Liege Bastogne Liege 2013 Report Part 3
By Brian Kilbride
… continued from part 2
Temptation number two and the road to Trois Ponts and it’s train station. I stopped to gather my thoughts – there was still plenty of light- should I stop for a while to eat and rest. I pressed on. A sharp turn just at the bottom of the descent from the Cote de Wanne. – and straight up the Cote de Stockeu. The Rue Eddy Merckx sign at the bottom was probably deserving of a photo but I was lacking the mental capability. This was a nasty piece of road. I bumped into some English lads who shared some food with me an hour or so ago. They had lost 2 men. They shouted encouragement and I followed on and tried to get into some sort of rhythm. I was cramping and exhausted. Over the top eventually and descend back into Stavelot past the beginning of the climb I had just gone up- now that was taking the mickey.
For good measure they have cobbled the town centre of Stavelot. A leg sapping 500m leads on to the Haute Levee which heads straight up an uninviting dual carriageway out of town. It was unrelenting. About a kilometre up I climbed off. I was physically and mentally jaded. I had been going for over 8 hours , had close to 3000m in the legs and another 1700m of climbing and 100km of punishment staring me in the face. I was cramping and depressed. I could barely stomach any more waffles or gels. I contemplated my options and finally decided my day was done. The Train of Shame was calling and who was I to refuse. It was 5 k downhill to the nearest station which we had thoughtfully noted the previous evening. An hour long trip back in to Liege alone with ones thoughts and time for personal reflection. It was not a happy trip.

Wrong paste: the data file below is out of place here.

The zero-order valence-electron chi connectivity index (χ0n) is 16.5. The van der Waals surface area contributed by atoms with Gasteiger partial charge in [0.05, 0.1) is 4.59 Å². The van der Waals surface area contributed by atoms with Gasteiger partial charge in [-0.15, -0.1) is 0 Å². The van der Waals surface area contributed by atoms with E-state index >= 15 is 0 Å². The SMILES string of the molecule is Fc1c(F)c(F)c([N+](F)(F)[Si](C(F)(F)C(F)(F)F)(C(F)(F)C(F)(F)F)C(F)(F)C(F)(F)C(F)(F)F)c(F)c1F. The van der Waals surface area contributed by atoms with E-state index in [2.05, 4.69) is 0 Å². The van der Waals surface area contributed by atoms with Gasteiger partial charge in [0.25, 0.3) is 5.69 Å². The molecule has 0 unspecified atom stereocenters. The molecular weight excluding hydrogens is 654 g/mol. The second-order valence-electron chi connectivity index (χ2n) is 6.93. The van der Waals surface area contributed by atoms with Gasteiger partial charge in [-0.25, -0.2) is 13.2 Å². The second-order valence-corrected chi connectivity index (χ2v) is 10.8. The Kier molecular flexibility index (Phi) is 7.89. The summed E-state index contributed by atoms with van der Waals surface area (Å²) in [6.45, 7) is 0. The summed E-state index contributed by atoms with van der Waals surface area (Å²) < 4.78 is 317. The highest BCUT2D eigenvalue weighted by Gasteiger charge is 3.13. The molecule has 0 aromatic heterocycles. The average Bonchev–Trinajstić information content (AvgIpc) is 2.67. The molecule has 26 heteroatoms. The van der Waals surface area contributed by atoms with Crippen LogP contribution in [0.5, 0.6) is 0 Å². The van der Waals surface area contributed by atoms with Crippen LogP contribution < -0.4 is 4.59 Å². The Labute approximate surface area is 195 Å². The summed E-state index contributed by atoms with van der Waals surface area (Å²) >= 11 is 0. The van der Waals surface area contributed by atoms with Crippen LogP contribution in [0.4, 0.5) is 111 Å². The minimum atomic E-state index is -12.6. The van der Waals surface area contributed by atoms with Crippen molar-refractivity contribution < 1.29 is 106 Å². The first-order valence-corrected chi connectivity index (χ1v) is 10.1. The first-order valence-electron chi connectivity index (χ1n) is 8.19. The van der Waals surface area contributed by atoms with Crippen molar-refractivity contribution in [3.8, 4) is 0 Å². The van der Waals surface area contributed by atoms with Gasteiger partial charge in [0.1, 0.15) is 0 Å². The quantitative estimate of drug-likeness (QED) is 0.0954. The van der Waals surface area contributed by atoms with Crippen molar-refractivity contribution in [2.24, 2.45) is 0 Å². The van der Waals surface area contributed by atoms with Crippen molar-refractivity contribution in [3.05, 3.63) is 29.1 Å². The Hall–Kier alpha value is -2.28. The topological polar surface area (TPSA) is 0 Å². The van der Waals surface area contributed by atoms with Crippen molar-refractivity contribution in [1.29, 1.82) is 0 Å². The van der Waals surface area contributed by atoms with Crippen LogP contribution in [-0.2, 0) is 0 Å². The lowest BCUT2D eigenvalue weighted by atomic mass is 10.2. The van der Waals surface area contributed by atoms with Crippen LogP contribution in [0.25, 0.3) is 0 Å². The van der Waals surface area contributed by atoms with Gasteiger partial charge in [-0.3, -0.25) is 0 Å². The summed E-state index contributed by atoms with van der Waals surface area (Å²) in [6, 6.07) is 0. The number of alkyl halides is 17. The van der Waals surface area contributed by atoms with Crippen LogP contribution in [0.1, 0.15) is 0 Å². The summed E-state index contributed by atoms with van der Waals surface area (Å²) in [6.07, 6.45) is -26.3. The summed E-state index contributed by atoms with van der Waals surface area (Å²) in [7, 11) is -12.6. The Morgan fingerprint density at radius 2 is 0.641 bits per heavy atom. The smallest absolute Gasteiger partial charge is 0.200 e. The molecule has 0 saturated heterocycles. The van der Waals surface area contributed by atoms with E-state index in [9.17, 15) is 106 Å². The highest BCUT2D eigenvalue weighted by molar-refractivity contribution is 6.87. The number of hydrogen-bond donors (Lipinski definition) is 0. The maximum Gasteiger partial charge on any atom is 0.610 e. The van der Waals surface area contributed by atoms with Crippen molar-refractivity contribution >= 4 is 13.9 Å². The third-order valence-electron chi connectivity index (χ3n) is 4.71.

The lads all motored on together and finally made it in to the finish and back to the Hotel for 8:30 . I was waiting in a neighbouring bar. I had bumped into my English companions from earlier who had managed to knock off a few loops and limp home. The lads arrived in shattered but with a manly aura to them even though they were looking like they had given their all.
Recovery drinks of a barley and hopped nature started to lift weary limbs as everyone began to recount tales from an epic day.
Restaurants around the train station were packed with cyclists and tables were hard to come by so a Kebab a L’Anadalouse at the unsolicited recommendation some of the locals was delicious. We finished off the night with further reflections on the day and our hopes for the following day.
The general consensus from those who completed it was that it was the toughest thing they had ever done. The combination of the distance, the elevation gain and the early position in the season, increases the difficulty. I myself feel I probably underestimated it, got my training wrong, and then rode badly on the day. On checking my computer readouts after , my average heartrate was 130 but there were far too many spikes up into the red zone too early in the day and I ended up running out of matches. I got as much as I deserved. It probably is possible to do with 6 hours training a week- just, but you have to do everything right both in the lead up and on the day. It leaves me with a gnawing feeling that I should come back and do it properly next year, but I am not sure I would be able to manage it even armed with this years experience.
Check back tomorrow at 1pm for the final instalment